The 10 year grace period puts it beyond the event-horizon of all involved. After that time the AAA countries can roll it over or turn the thumbscrews, depending on whether anyone needs to be taught a lesson.

    The ESM can actually fund itself with negative interest rates right now, so that the “market-rate” on the newly created ESM notes can be very low. All that worldwide QE and the race to devalue your own currency to increase exports is working.

    The situation with AIB/BOI looks trickier. AIB have about 12BN in debt securities they are servicing. Perhaps some cheap ESM money could be used to retire some of these liabilities, replacing it with ultra-low rate financing. Maybe there are some other tricks that can be played here.

  17. David O'Donnell Says:

    Interview with Cypriot Finance Minister

    ‘Cyprus Is No Tax Haven’
    In a SPIEGEL interview, Cypriot Finance Minister Vassos Shiarly, 64, defends his country’s request for billions of euros in European bailout funds. He denies accusations that Cyprus encourages worldwide money laundering and is attracting investment by means of tax dumping.

    http://www.spiegel.de/international/europe/cypriot-finance-minister-vassos-shiarly-denies-cyprus-is-a-tax-haven-a-877399.html

  18. grumpy Says:

    @Bryan G

    I’d guess you are about right that this sort of arrangement (or something kind of comparable) is what is being discussed. Its probably the reason why Endawatch suggests he thinks a deal will be done.

    The Irish debate, on VB at least, will be about the ‘downside’ of giving up the dodgy-looking packaging of “promissory notes”, allegedly written under duress, and therefore reducing the wooliness coefficient of that part of the national debt.

    I’m sticking to my rolling-fudge-if-absolutely-and-demonstrably-necessary thesis.

  19. Paul W Says:

    test

  20. Paul W Says:

    @ Brian G
    No breaking of the sov /bank link then? Sov debt continues to head north but there is a short term cashflow benefit. Also, if it’s that straightforward, what’s all the fuss (and waiting) all about?!

  21. Bryan G Says:

    @Paul W

    I think it is procedurally straightforward for IBRC, but much less so for AIB/BOI/ILP etc, as those injections were made with NPRF funds.

    The EU are always complaining that too many of the “reforms” in Ireland are temporary or one-off and are not the structural reforms they had in mind. Maybe they would like to see some movement on this first. Perhaps the Irish gov are pushing for a principal writedown which is being resisted. Maybe they want to see what Q1 growth looks like before agreeing the final numbers. Making decisions early and with plenty of time to spare is not the EU way!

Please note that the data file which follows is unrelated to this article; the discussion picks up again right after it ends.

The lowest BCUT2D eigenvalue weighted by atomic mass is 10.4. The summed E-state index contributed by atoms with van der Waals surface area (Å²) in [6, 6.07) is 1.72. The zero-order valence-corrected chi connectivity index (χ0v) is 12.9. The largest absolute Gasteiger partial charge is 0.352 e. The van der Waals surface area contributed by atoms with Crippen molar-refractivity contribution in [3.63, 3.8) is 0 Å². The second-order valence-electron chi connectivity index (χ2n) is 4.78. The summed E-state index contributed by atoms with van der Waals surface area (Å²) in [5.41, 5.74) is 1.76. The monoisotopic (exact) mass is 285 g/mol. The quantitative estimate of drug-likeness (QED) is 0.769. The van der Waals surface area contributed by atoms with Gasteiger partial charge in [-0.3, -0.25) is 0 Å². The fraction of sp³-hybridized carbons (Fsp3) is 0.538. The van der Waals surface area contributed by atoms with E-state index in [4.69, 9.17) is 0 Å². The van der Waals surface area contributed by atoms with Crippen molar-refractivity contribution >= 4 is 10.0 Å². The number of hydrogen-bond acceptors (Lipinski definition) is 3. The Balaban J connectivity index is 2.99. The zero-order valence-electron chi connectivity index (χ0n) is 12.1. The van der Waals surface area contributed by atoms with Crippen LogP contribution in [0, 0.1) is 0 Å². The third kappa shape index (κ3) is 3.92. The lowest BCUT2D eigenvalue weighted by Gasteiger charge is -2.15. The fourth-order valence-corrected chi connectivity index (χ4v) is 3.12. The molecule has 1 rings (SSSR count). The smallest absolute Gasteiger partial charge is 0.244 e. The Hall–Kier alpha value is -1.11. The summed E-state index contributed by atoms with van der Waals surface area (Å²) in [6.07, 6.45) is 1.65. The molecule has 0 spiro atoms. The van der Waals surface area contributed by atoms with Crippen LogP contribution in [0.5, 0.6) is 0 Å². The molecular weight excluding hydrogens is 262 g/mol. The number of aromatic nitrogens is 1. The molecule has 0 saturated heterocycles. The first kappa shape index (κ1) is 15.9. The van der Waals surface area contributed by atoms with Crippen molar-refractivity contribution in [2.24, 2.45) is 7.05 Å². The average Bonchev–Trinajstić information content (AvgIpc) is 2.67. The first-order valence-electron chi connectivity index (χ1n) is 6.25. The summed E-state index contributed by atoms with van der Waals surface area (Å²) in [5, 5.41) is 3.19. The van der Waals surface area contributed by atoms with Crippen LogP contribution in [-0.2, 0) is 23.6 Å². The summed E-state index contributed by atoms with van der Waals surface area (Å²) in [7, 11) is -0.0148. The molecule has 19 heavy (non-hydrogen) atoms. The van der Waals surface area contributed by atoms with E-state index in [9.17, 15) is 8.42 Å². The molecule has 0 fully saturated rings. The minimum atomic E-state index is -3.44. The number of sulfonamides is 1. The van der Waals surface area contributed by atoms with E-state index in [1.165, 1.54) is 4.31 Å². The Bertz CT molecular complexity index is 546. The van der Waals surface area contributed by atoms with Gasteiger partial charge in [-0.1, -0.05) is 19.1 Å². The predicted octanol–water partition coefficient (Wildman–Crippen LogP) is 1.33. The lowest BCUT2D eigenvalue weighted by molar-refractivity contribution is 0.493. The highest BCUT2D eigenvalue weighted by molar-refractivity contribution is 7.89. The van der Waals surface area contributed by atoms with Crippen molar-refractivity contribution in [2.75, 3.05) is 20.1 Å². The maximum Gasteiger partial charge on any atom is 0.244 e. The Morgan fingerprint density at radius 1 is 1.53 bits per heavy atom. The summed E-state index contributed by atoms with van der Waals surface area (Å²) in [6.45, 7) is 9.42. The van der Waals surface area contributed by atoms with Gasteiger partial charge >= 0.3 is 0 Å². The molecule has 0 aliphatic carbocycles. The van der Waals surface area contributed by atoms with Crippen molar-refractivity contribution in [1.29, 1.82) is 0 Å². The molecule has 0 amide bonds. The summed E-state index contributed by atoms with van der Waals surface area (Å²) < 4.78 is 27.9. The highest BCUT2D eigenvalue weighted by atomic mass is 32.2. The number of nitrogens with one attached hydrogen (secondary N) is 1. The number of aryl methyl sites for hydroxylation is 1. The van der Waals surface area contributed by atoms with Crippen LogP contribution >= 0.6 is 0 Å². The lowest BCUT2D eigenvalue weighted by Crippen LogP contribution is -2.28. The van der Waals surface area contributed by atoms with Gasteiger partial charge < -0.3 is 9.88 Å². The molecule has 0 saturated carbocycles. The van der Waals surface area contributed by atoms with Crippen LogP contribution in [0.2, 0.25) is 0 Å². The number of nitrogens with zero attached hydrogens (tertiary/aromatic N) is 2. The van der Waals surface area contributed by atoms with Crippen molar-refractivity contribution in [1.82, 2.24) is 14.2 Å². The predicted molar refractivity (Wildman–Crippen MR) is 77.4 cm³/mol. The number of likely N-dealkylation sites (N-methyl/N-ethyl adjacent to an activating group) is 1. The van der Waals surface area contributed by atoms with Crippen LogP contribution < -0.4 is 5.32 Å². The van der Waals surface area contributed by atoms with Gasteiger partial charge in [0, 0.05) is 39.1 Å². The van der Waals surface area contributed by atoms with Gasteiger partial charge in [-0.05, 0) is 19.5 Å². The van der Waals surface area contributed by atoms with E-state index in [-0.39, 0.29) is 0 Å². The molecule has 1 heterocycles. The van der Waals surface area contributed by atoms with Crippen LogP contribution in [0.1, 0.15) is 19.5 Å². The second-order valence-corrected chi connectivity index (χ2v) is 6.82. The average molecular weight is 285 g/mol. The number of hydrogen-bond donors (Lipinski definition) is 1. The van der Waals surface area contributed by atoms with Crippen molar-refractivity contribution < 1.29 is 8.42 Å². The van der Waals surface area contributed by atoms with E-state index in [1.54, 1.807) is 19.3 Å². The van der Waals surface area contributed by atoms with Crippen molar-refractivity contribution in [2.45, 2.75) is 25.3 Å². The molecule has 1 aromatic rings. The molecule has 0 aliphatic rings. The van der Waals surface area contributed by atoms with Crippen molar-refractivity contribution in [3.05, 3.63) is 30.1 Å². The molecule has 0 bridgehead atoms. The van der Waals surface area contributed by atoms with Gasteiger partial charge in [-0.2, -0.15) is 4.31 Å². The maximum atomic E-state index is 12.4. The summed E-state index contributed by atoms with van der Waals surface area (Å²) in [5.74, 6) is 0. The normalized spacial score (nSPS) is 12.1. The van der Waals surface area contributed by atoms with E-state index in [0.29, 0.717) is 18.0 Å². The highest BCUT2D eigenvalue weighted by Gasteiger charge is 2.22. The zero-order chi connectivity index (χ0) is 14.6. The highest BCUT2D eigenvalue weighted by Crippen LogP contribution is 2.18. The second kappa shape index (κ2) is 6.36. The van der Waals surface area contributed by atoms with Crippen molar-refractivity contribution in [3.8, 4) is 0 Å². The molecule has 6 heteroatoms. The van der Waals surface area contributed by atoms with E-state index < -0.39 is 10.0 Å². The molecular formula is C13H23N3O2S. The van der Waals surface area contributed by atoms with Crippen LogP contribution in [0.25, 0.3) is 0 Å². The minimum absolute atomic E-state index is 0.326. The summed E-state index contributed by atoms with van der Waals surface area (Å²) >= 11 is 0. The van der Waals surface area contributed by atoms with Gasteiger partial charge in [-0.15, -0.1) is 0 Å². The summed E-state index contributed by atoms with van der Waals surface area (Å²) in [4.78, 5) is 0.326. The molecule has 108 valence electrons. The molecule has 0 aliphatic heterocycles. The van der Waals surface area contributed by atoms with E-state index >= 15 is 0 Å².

22. DOCM Says:

    @ All

    What matters IMHO is the attitude adopted by the big players, notably Spain.

    http://www.ft.com/intl/cms/s/0/a77122ce-5f35-11e2-8250-00144feab49a.html#axzz2HtGoNq6r

  23. David O'Donnell Says:

    … other links not being broken … Good Graphic

    Hotel Mama
    Bad Economy Has Young Europeans at Home

    Young Europeans in countries hit hardest by the Continent’s economic crisis are finding it difficult to move out of their parents’ home. Data shows that over 50 percent of those aged 25 to 34 in some countries have yet to move out.

    http://www.spiegel.de/international/europe/bad-economy-means-young-europeans-having-trouble-leaving-home-a-877616.html

    Irish emigrate - most Southern Europeans cozy up to MAMA.

  24. Patrick Ryan Says:

    What of the most obscene moral hazard of all - the one that tells the markets: “don’t worry about risk when lending to EZ banks - the taxpayer in that country will cover your losses and when push comes to shove the ECB will make sure they do”.

  25. Maestonom0 Says:

    What of the most obscene moral hazard of all - the one that tells the markets: “don’t worry about risk when lending to EZ banks - the taxpayer in that country will cover your losses and when push comes to shove the ECB will make sure they do”.

    Sometimes it feels like my master is cracking the whip to break my resolve and take ownership. Other times it feels like there’s a big hand palm coming from the sky to squash me into a pulp. But, whatever way I see it, I don’t see my self as being beaten by my better, just a foot-eating psychopath, nothing more nothing less. There’s a legion of hell-worshipping monkeys at the controls that don’t and can’t possibly understand the full gravity/reality of what they’re meddling in..